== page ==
19. A plan entitled Approval Not Required Plan The Woods at Padanaram Village Dartmouth, Massachusetts (ANR Woods Plan), prepared for Well-Built, dated August 1, 2000, was endorsed by the Dartmouth Planning Board August 7, 2000. The ANR Woods Plan was recorded in Plan Book 145, at Page 118, on August 8, 2000.
20. The ANR Woods Plan is substantially similar in layout to the previous Woods Plan. It incorporates two additional lots, numbered 9A and 9B, which were not included in the previous Woods Plan. The ANR Woods Plan features a 54,696-square-foot lot, identified as Estate Lot 10B, which is substantially identical in its location to Parcel A of the previous Woods Plan. Estate Lot 10B is not identified as an unbuildable lot on the ANR Woods Plan. [Note 5]
21. In an agreement dated December 30, 1999, David J. DeMello and Roger Stanford, as co-administrators of the Estate of Anna B. DeMello; David J. DeMello and Denne C. DeMello, individually and as trustees of Krisian Realty Trust, agreed to release Well-Built of any and all responsibility and liability it could have pursuant to the terms and conditions of the Settlement between the Shusters and the DeMellos, dated November 5, 1987. The agreement further stipulated that any and all interest still held by the DeMellos pursuant to the Settlement would be granted and conveyed to Well-Built. The agreement was recorded in Book 4594, at Page 248, on December 31, 1999.
22. In an agreement dated March 7, 2002, Joseph Russo and Ann F. Russo (Russos), successors-in-interest to lands previously owned by Anna B. DeMello which abut the property identified as Estate Lot 10B in the ANR Woods Plan, agreed to dismiss an action brought in Bristol County Superior Court in which they had sought to enforce certain provisions of the Settlement between the Shusters and the DeMellos. The Russos further agreed to assign, transfer and release to Well-Built all rights stemming from the Settlement. The Russos and Well-Built further agreed that any remaining terms, provisions and conditions of the Settlement intended to protect and benefit the DeMellos lands would be terminated.
Rule 12(b) of the Massachusetts Rules of Civil Procedure provides that [i]f, on any motion asserting the defense numbered (6), to dismiss for failure of the pleading to state a claim upon which relief can be granted, matters outside the pleadings are presented to and not excluded by the court, the motion shall be treated as one for summary judgment and disposed of as provided in Rule 56 . . . . The special motion to dismiss initially facing this court, while not made under Mass. R. Civ. P. 12(b)(6) for failure to state a claim, was made under G. L. c. 184, § 15(c) on Well-Builts assertion that the legal basis of Mr. Shusters complaint is entirely without merit and should therefore be dismissed.
At the hearing over Well-Builts special motion to dismiss, counsel for both parties expressly agreed that Well-Builts motion would be converted to a motion for summary judgment on the merits, in light of materials outside the pleadings that were brought to the courts attention through the Schneider Affidavit attachments and otherwise. At the hearing and in subsequent memoranda, counsel for both parties stipulated that the documents and the facts set forth in the Schneider Affidavit would constitute the record of undisputed facts for the purposes of summary judgment. Counsel also expressly agreed at the hearing that, at the courts discretion, the summary judgment motion on the merits could be decided without a hearing under Land Court Rule 6.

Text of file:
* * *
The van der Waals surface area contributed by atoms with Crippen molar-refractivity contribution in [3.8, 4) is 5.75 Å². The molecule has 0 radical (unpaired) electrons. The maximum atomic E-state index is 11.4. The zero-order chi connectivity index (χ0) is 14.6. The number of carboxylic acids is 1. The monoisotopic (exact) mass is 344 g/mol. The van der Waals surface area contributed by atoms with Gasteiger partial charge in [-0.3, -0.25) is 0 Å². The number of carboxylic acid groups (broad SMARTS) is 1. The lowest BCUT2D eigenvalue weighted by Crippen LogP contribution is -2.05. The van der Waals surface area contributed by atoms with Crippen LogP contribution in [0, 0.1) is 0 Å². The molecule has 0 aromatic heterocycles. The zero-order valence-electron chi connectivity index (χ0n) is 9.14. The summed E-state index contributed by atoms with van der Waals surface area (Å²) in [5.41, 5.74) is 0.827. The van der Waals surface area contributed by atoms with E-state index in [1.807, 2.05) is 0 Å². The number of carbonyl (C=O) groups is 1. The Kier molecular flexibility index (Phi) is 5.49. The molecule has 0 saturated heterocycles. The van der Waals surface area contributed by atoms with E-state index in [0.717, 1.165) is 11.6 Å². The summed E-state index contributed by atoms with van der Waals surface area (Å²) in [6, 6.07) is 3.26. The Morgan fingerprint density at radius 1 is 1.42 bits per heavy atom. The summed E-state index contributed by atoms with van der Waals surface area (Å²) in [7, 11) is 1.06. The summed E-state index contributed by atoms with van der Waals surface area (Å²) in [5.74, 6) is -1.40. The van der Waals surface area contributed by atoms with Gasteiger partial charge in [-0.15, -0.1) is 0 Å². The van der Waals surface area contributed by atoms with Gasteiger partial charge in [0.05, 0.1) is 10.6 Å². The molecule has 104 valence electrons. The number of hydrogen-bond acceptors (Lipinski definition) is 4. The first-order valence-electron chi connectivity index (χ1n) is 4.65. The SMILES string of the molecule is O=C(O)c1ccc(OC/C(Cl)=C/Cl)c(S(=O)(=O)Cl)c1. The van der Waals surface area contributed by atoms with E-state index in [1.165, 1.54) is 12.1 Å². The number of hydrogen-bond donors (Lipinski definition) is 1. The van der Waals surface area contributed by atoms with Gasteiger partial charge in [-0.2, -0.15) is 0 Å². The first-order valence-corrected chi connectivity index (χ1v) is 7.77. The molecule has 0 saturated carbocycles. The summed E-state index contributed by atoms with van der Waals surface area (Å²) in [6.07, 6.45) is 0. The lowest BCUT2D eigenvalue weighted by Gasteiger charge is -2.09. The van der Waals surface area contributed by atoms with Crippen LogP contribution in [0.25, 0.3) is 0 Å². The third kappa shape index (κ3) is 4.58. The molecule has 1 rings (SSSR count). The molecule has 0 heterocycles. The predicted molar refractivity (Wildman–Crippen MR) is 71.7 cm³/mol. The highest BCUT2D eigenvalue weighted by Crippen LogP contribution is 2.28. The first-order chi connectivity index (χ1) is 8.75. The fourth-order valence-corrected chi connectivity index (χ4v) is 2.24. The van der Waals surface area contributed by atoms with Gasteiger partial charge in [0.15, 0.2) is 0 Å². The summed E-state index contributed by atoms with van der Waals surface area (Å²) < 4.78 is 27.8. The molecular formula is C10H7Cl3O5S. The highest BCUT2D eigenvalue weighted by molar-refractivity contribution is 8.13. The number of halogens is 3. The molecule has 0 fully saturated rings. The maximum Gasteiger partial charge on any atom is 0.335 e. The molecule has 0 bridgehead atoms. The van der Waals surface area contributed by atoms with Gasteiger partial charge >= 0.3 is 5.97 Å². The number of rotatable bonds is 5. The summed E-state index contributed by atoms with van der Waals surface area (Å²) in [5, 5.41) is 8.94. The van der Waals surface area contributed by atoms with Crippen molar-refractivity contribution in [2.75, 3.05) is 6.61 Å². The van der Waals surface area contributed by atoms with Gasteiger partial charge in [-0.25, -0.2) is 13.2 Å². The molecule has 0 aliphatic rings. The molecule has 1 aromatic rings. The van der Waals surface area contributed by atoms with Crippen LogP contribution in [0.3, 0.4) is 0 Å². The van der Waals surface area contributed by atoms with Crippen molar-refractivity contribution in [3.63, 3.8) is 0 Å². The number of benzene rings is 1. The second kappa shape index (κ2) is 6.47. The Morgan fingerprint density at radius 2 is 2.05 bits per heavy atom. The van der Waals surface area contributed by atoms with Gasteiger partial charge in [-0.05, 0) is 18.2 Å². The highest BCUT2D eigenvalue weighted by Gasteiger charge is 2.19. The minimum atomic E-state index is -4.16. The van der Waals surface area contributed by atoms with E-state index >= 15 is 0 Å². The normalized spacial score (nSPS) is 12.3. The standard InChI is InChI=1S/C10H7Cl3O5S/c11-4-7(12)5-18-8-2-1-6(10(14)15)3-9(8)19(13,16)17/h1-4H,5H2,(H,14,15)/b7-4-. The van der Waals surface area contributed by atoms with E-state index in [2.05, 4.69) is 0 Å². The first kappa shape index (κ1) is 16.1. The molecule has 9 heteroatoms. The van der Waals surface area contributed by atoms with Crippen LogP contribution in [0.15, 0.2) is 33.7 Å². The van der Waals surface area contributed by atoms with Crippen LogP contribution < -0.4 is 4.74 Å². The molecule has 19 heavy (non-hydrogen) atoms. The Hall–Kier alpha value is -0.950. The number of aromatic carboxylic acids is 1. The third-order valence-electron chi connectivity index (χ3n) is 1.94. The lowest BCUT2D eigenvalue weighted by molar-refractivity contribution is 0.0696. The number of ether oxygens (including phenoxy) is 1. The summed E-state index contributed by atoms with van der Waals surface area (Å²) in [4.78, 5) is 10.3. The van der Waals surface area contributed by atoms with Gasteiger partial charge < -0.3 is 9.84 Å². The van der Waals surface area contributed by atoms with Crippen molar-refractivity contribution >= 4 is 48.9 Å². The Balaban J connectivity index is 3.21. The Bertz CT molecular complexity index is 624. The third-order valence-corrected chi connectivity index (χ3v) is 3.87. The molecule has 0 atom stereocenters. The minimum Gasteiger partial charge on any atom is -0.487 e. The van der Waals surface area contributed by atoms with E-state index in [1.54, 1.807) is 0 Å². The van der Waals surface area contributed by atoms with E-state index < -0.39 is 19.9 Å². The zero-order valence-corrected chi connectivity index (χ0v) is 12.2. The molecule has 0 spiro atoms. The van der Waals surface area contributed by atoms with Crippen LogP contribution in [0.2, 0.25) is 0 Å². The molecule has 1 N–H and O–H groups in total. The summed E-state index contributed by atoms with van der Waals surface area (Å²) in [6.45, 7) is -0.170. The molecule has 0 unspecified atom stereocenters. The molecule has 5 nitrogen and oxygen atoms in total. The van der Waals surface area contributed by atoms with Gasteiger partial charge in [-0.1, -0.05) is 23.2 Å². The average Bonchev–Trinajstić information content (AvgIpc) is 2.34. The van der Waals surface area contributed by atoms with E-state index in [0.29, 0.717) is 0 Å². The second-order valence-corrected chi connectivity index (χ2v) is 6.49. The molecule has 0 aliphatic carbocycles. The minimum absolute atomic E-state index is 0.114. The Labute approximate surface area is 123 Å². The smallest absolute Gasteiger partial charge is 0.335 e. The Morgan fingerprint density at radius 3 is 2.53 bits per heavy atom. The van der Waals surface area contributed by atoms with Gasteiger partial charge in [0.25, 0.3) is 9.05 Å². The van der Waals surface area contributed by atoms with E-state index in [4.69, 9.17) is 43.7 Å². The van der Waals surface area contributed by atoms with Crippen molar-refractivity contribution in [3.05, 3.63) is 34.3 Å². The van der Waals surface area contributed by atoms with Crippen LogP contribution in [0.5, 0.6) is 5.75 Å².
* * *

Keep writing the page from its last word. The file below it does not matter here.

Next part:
Accordingly, this court looks to the standards of Mass. R. Civ. P. 12 (b)(6) to determine whether the Complaint states a claim but treats Well-Builts motion as one for summary judgment on the merits. Compare Davidson v. Com., 8 Mass. App. Ct. 541 , 542, 545 (1979) (affirming lower courts allowance of defendants motion to dismiss, but holding that motion should have been treated as one for summary judgment because materials outside the complaint were brought to the judges attention for purposes of the hearing on defendants motion).
Mass. R. Civ. P. 56(c) provides that [t]he judgment sought shall be rendered forthwith if the pleadings together with the affidavits show that there is no genuine issue as to any material fact and that the moving party is entitled to a judgment as a matter of law. Summary judgment may also be rendered against the moving party. Summary judgment is not inappropriate where contradictory inferences may be drawn from the same set of undisputed facts, insofar as the contradictions are not supported by additional specific facts which would prompt the court to find that there is actually a genuine issue of fact. See Community Nat. Bank v. Dawes, 369 Mass. 550 , 558-59 (1976) (concluding that the bare assertion of inferences before the trial judge raises no issue of material fact). If the moving party meets its burden under Rule 56(c), the burden then shifts to the opposing party to allege specific facts which establish that there is a genuine, triable issue. Id. at 554. The court has approached the issues presented by the parties by agreement as cross-motions for summary judgment. The party seeking to enforce a restriction, in this case, Mr. Shuster, bears the burden on the merits.